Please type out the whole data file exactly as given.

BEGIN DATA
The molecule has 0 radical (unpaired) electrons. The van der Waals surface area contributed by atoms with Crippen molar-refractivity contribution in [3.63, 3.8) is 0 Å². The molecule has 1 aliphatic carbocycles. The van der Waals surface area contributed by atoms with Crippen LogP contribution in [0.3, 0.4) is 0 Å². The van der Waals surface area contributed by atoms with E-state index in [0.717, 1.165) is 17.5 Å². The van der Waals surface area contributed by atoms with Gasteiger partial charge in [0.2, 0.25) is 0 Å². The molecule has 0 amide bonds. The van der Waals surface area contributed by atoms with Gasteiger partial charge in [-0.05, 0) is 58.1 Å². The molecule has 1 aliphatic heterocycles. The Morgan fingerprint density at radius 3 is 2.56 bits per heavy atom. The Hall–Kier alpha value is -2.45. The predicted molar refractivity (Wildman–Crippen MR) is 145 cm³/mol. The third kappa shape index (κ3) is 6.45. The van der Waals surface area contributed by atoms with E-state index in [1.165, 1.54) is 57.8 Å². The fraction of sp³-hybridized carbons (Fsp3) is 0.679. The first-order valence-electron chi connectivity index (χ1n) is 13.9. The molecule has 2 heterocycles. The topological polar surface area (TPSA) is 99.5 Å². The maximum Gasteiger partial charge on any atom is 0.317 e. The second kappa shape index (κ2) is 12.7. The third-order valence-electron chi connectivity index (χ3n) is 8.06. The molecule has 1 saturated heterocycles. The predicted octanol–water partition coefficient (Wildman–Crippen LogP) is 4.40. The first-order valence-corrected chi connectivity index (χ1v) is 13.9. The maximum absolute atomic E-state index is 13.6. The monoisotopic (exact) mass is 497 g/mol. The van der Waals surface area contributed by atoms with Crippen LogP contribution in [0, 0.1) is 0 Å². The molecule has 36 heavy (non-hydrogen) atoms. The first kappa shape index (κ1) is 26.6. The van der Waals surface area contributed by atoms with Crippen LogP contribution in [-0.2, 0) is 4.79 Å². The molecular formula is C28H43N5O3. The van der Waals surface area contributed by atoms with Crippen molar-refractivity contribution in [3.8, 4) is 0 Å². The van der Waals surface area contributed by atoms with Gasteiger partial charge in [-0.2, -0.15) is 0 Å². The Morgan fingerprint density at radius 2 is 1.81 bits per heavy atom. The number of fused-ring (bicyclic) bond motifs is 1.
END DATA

The molecule has 0 radical (unpaired) electrons. The van der Waals surface area contributed by atoms with Crippen molar-refractivity contribution in [3.63, 3.8) is 0 Å². The molecule has 1 aliphatic carbocycles. The van der Waals surface area contributed by atoms with Crippen LogP contribution in [0.3, 0.4) is 0 Å². The van der Waals surface area contributed by atoms with E-state index in [0.717, 1.165) is 17.5 Å². The van der Waals surface area contributed by atoms with Gasteiger partial charge in [0.2, 0.25) is 0 Å². The molecule has 0 amide bonds. The van der Waals surface area contributed by atoms with Gasteiger partial charge in [-0.05, 0) is 58.1 Å². The molecule has 1 aliphatic heterocycles. The Morgan fingerprint density at radius 3 is 2.56 bits per heavy atom. The Hall–Kier alpha value is -2.45. The predicted molar refractivity (Wildman–Crippen MR) is 145 cm³/mol. The third kappa shape index (κ3) is 6.45. The van der Waals surface area contributed by atoms with E-state index in [1.165, 1.54) is 57.8 Å². The fraction of sp³-hybridized carbons (Fsp3) is 0.679. The first-order valence-electron chi connectivity index (χ1n) is 13.9. The molecule has 2 heterocycles. The topological polar surface area (TPSA) is 99.5 Å². The maximum Gasteiger partial charge on any atom is 0.317 e. The second kappa shape index (κ2) is 12.7. The third-order valence-electron chi connectivity index (χ3n) is 8.06. The molecule has 1 saturated heterocycles. The predicted octanol–water partition coefficient (Wildman–Crippen LogP) is 4.40. The first-order valence-corrected chi connectivity index (χ1v) is 13.9. The maximum absolute atomic E-state index is 13.6. The monoisotopic (exact) mass is 497 g/mol. The van der Waals surface area contributed by atoms with Crippen LogP contribution in [0, 0.1) is 0 Å². The molecule has 36 heavy (non-hydrogen) atoms. The first kappa shape index (κ1) is 26.6. The van der Waals surface area contributed by atoms with Crippen LogP contribution in [-0.2, 0) is 4.79 Å². The molecular formula is C28H43N5O3. The van der Waals surface area contributed by atoms with Crippen molar-refractivity contribution in [3.8, 4) is 0 Å². The van der Waals surface area contributed by atoms with Gasteiger partial charge in [-0.2, -0.15) is 0 Å². The Morgan fingerprint density at radius 2 is 1.81 bits per heavy atom. The number of fused-ring (bicyclic) bond motifs is 1.